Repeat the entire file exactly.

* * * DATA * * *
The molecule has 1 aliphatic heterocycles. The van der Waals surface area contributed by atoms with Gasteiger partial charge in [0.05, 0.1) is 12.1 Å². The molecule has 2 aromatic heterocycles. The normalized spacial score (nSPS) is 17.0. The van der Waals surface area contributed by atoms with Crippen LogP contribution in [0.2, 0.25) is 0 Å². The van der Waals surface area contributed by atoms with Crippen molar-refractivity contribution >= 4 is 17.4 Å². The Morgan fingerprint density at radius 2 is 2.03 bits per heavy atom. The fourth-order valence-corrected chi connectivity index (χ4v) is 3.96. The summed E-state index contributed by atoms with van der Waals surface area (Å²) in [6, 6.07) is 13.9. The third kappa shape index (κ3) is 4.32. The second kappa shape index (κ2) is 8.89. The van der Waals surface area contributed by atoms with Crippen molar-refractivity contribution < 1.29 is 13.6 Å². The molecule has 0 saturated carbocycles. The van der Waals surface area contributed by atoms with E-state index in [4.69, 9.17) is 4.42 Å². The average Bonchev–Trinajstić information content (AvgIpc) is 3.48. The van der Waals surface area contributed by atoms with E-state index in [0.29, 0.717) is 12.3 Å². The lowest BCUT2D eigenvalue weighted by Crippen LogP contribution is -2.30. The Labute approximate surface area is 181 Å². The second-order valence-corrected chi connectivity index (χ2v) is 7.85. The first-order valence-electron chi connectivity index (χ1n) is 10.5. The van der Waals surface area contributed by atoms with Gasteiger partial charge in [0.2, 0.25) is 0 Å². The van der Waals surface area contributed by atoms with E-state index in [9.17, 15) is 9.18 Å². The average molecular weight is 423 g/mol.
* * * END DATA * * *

The molecule has 1 aliphatic heterocycles. The van der Waals surface area contributed by atoms with Gasteiger partial charge in [0.05, 0.1) is 12.1 Å². The molecule has 2 aromatic heterocycles. The normalized spacial score (nSPS) is 17.0. The van der Waals surface area contributed by atoms with Crippen LogP contribution in [0.2, 0.25) is 0 Å². The van der Waals surface area contributed by atoms with Crippen molar-refractivity contribution >= 4 is 17.4 Å². The Morgan fingerprint density at radius 2 is 2.03 bits per heavy atom. The fourth-order valence-corrected chi connectivity index (χ4v) is 3.96. The summed E-state index contributed by atoms with van der Waals surface area (Å²) in [6, 6.07) is 13.9. The third kappa shape index (κ3) is 4.32. The second kappa shape index (κ2) is 8.89. The van der Waals surface area contributed by atoms with Crippen molar-refractivity contribution < 1.29 is 13.6 Å². The molecule has 0 saturated carbocycles. The van der Waals surface area contributed by atoms with E-state index in [4.69, 9.17) is 4.42 Å². The average Bonchev–Trinajstić information content (AvgIpc) is 3.48. The van der Waals surface area contributed by atoms with E-state index in [0.29, 0.717) is 12.3 Å². The lowest BCUT2D eigenvalue weighted by Crippen LogP contribution is -2.30. The Labute approximate surface area is 181 Å². The second-order valence-corrected chi connectivity index (χ2v) is 7.85. The first-order valence-electron chi connectivity index (χ1n) is 10.5. The van der Waals surface area contributed by atoms with Gasteiger partial charge in [0.2, 0.25) is 0 Å². The van der Waals surface area contributed by atoms with E-state index in [9.17, 15) is 9.18 Å². The average molecular weight is 423 g/mol.